Despite that the whale in the image is a blurry mess (how many people would even make out the flukes)
My guess is the vast majority.

you did this to it and embarked upon a detailed analysis:
Yes, of the length. Nothing else. The length can be ascertained from the image. I'm sorry you can't comprehend that.

The point about your whale image is that you're over analyzing it because it is very blurry.
Blurry camera images are used in forensics all the time to identify various important features. A length of 2 foot versus 4 foot can be unequivocally identified on blurry images. That's an error of 100%. Your logic isn't very good on this.

Percy writes:

so most people are going to guess front or rear legs.

Continuing with your baseless claims I see.

Still legs.
Let the brainwashing continue!

Edited by AlphaOmegakid, : No reason given.

Edited by AlphaOmegakid, : No reason given.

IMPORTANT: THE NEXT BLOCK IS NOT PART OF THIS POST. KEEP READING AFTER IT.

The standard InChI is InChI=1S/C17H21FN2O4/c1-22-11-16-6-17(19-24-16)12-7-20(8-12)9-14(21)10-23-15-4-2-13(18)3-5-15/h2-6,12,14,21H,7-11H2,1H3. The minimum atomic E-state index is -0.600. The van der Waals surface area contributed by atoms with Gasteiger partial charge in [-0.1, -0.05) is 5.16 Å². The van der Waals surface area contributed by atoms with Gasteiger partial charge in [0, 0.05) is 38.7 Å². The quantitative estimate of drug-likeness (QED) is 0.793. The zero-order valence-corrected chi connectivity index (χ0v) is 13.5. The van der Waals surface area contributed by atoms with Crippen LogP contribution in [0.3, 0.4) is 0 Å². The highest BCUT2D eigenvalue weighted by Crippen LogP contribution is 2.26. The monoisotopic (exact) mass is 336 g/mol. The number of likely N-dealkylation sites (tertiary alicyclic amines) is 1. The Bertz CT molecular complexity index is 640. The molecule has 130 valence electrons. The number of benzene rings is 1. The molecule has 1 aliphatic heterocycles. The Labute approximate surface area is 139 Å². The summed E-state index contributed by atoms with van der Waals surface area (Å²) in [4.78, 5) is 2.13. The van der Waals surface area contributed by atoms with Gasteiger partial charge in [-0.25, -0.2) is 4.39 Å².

This message is a reply to:
 Message 226 by Percy, posted 04-26-2016 6:56 AM Percy has responded

Replies to this message:
 Message 228 by Percy, posted 04-26-2016 10:26 AM AlphaOmegakid has not yet responded

  
Percy
Member
Posts: 15680
From: New Hampshire
Joined: 12-23-2000
Member Rating: 3.3


Message 228 of 443 (782589)
04-26-2016 10:26 AM
Reply to: Message 227 by AlphaOmegakid
04-26-2016 9:32 AM


Re: The Real Evidence of Whale Bones
Trying to convince people through evidence and argument is exactly the right approach, but you're mixing in heavy doses of language confusion, illogic and attempted mockery. This makes resolving even simple issues so impossible that people eventually throw up their hands and walk away. Walking away for now...

--Percy


This message is a reply to:
 Message 227 by AlphaOmegakid, posted 04-26-2016 9:32 AM AlphaOmegakid has not yet responded

    
Blue Jay
Member (Idle past 195 days)
Posts: 2843
From: You couldn't pronounce it with your mouthparts
Joined: 02-04-2008


Message 229 of 443 (782601)
04-26-2016 11:27 AM
Reply to: Message 224 by AlphaOmegakid
04-25-2016 5:54 PM


Re: A Whale of a Tale!
Hi, AOkid.

You sure spend a lot of time expounding on irrelevant details.

Did you notice the part in that post where I agreed with you? This part:

Blue Jay writes: